Author Interview Andorra Pett and the Oort Cloud Café

  • How long have you been writing?

I wrote a short story in 1979 and it became a novel in 2012! I guess that life got in the way there. I never thought that I’d write more than one novel. Then someone asked me why a character did something in that story and I realized that I could write a prequel to explain it. The rest, as they say, is history. I’ve picked up the pace since then; I now have 7 novels, 2 books of short stories and a piece in a collection of Historical Fiction.

  • What is your favorite genre to write?

I love writing Science Fiction and Steampunk adventures, often involving a chase, a love story or the triumph of one person against the odds. I try to include as many of the above as I can in every story.

  • Which genre have you never tried before, but would you like to try out?

I’d love to try my hand at Fantasy. After Game of Thrones, which I found via the T.V. Series, I’d like to have a go at some sort of epic saga but with a more Sci-fi angle to it.  Maybe dabble in magic or special powers. Everything I’ve done up to now has a basis in science, it would be fun to explore the alternatives.

  • Please tell us about your book.

Andorra Pett and the Oort Cloud Café is the first in what I hope will be a series. At about the same time, in 2016, I had an idea for a short story about a murder on a space station and I was challenged to write a female character. I wanted to do something a bit more light-hearted and thought that I could combine the two. A fish out of water lady, escaping from her past life with the only person she could trust, ends up on a space station and discovers a secret. It’s all a bit Miss Marple meets Agatha Raisin, with dry humour and excitement, I hope. I wrote a short story, which went down well; I was encouraged to develop it into a novel. It was my NaNoWriMo project for 2016 and was first published in June 2017.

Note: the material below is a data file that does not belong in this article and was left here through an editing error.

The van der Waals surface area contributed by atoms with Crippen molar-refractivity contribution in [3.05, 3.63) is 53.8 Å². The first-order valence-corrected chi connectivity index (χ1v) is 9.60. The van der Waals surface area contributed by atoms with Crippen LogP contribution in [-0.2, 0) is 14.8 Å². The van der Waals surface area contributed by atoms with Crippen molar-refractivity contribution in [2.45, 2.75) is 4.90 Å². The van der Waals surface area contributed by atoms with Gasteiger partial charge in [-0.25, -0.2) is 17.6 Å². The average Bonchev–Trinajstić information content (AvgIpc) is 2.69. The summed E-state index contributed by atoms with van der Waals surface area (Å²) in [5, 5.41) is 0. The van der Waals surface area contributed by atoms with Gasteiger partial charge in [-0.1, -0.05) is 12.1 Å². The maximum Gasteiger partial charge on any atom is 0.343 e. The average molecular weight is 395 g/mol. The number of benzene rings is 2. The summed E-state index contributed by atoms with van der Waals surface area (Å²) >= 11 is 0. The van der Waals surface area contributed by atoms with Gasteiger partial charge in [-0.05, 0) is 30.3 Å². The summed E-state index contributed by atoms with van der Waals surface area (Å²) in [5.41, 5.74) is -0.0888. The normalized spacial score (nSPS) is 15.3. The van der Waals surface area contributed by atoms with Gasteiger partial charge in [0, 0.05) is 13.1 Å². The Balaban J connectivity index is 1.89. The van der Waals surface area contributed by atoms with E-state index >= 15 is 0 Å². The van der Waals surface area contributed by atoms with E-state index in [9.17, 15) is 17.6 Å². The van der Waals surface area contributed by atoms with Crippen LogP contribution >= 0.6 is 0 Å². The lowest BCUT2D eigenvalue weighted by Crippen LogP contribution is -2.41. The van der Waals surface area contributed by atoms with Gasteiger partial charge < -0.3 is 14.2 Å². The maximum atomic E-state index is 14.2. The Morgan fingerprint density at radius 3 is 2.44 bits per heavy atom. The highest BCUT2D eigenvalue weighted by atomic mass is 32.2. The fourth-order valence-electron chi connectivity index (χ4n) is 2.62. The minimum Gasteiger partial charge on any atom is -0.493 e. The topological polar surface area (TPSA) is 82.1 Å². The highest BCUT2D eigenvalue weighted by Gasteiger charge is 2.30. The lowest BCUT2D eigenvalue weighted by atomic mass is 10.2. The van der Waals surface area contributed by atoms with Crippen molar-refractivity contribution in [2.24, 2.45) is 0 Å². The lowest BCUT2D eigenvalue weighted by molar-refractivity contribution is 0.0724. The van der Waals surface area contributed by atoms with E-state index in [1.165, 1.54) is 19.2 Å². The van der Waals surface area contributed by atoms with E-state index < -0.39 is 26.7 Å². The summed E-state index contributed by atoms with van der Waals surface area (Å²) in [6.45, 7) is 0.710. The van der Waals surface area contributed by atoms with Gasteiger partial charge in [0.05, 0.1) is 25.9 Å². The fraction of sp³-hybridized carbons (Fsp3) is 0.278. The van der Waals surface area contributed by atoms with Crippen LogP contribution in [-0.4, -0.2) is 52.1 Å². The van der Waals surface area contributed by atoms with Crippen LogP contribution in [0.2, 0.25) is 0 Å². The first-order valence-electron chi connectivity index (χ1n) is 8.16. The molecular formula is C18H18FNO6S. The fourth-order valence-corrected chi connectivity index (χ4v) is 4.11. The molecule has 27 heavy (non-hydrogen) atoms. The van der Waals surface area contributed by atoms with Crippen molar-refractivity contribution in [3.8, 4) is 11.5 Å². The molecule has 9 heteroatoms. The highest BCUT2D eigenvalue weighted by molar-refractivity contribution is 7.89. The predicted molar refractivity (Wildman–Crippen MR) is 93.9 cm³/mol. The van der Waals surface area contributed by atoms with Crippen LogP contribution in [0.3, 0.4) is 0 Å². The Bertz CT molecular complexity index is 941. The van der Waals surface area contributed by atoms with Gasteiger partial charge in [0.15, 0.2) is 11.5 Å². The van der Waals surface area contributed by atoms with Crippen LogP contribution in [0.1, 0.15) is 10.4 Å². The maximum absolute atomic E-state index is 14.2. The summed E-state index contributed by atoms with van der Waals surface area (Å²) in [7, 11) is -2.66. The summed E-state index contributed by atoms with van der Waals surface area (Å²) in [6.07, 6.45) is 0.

• Which character was your favorite, and why? Which character was your least favorite, and why?

Andorra Pett is a great character to work with. She’s feisty, a bit clumsy and accident prone. She can snatch defeat from the very jaws of victory. Underneath it all, she is cleverer than she realizes. Having three daughters gave me some clues to develop her personality, I wouldn’t say it’s them but there are bits of them in her.

I hate writing villains in general, being basically a nice person, I struggle to get the motivation and reasoning that allows someone to justify doing bad things. In Andorra Pett, there were a couple of people who right from the start were difficult to write. I don’t want to give the plot away but they took a lot of effort to fit into things, especially as it wasn’t clear what their role would be, even though I knew they had to be there.

  • What was the hardest part about writing your book?

As I don’t plot, I never know who the bad guy (pardon my gender type) will be until I get to the end. In this book, I had several suspects, right up to the moment when the real killer revealed themselves. And it was as much a shock to me as I hope it is to anyone reading it. In the end, I find it easier to let my characters choose among themselves.  They seem to know what’s going on better than I do most of the time.